There was a music festival going on, and we stopped several times on the steep climb up the rough cobblestone path to the castle to listen to different groups. A group of Morris dancers was performing on the roof of the castle itself.
Although part of the castle is under the administration of the National Trust and is open to the public, the island and the castle have been owned by the same family since 1659 when it was sold to Colonel John St Aubyn. His descendants are still resident on five private floors of the castle.
We found our way back across the causeway long before the incoming tide, navigated our way out of the crowded car park, and turning left headed toward the town of Penzance.
The harbor there, like the beach at Marazion slopes very gently toward the sea. All of the water drains out of the basin at low tide, leaving all the moored boats sitting on the mud. Consequently many of the boats have two keels, one on each side instead of a single keel, providing a solid two-legged base when the tide is out. Other boats simply prop up each side of the boat with sticks to keep them from tipping over when the tide goes out.
Navigating toward Lands End without consulting a map, by keeping the ocean on my left and selecting roads that ran close to the shore, I next found my way to the delightful village of Mousehole. It was aptly named, for the twisting, steep streets between the crowding houses were so narrow that at times there were only inches to spare on both sides of the car, making me feel as if I were climbing through a mouse's burrow. When I mentioned to the barman at the inn where we stayed on Sunday night that we'd driven through Mousehole he looked puzzled for a few seconds and then said, "Oh! You mean MOE-zul!". That made me think of the tale the Livermons have enjoyed telling about their travels in England many years ago. They were looking for a town with the very French spelling of Beaulieu, and asked for directions, using the French pronunciation bo-leeYUH. After some confusion on the part of the listeners, the reply was, "Oh! You must mean BYOO-lee!"
Leaving Mousehole behind did not mean that the roads suddenly got wider. As I hugged the right side of the road close enough that leaves and stems and the blossoms of small wildflowers tickled that side of the car I could also hear the other side of the car being gently caressed from that side as well. Not as romantic an image as one might think, for directly behind the encroaching greenery was the solid Cornish stone of five foot high walls.
A lucky missed turn brought us along a similar road etched into the side of a steep wooded hill to Lamorna Cove where the few stone houses seemed to blend into the stoney background of rocks surrounding the tiny harbor.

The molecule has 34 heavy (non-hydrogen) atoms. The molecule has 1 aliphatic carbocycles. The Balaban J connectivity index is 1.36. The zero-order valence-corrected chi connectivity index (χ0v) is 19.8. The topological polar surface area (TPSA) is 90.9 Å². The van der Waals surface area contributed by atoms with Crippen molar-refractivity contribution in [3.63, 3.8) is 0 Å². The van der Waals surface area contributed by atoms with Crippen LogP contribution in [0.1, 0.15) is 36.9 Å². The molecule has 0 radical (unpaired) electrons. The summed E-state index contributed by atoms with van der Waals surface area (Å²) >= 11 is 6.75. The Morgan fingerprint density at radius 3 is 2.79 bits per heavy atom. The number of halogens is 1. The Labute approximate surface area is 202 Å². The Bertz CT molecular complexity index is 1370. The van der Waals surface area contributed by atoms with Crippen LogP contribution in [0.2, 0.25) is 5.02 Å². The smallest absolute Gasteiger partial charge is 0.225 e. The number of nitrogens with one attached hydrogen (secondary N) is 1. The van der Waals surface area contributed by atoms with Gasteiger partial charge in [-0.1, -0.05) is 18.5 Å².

I backtracked, took another turn, and found that the pavement had disappeared, to be replaced with gravel tracks separated with a high crowned green swale down the middle. It seemed to be going in the right direction, so I followed it between the clutching green walls that were beginning to crowd even closer until the point where even the gravel faded away beneath the green overgrowth. Although I could see that the now almost invisible track pointed toward the tops of chimneys only a few hundred yards away, I was concerned that I would actually scratch the sides of the brand-new rental car or get stuck. I backed to the last place wide enough and turned around.
Now on a paved road that was at least wide enough for one and a half cars, it seemed like a proper highway, although it was still narrow enough that meeting a car traveling the opposite direction would occasion one or the other backing up until a wider passing spot was found.
I had seen on the map a very tiny, barely noticeable symbol that designated a prehistoric site. Several cars by the side of the road indicated to me that there was something of interest, and on investigation I found a small stone marker labeled "The Merry Maidens". That sounded promising! I inserted, rather than parked the car in the tiny bit of space remaining, and climbing over a stone stile, we walked up a path across a meadow where long grass rippled in the strong wind like waves on a stormy sea.
Less than three hundred yards from the road we found a circle of ancient standing stones. Each of the nineteen stones had rough edges, hewn in prehistoric times into blocks perhaps two and a half feet wide and about a foot thick. I couldn't tell the length, since the blocks that must have weighed a couple of tons each had been transported to this site and then tipped up into holes that were filled in to hold them upright. Each was about twelve feet from its neighboring stones on either side, all of them arranged into a perfect circle. Nobody knows who erected this arrangement of stones nor when, though it had to have been several thousand years ago.
The headland at Land's End has all the dubious charm of Myrtle Beach or Gatlinburg, with arcades, 3D movie screens, trinket-filled shops, and a slightly seedy-looking hotel. Land's End for those interested in geology and geography is more interesting. The westernmost point of land in Great Britain, its dark rocky cliffs and jagged dark outcroppings of rock farther out plunge down into white waves crashing in from the Atlantic Ocean. A quarter mile offshore the Land's End Lighthouse clutches the outermost black rocky reef and flashes a warning to heavy laden ships ploughing west and east though big seas that once in awhile send tons of water splashing over their bows.
It was quite late in the afternoon by the time we left Land's End and headed back up the peninsula. We stopped to inquire at several bed and breakfast guest houses before we were successful at finding a place to stay for the night in the village of Lelant near St. Ives. We settled in to the Badger Inn and pub for dinner just after sunset a little before 9:00 pm, and then made our way upstairs for a good last night's sleep in Cornwall before starting the long drive back across southern England to Gatwick.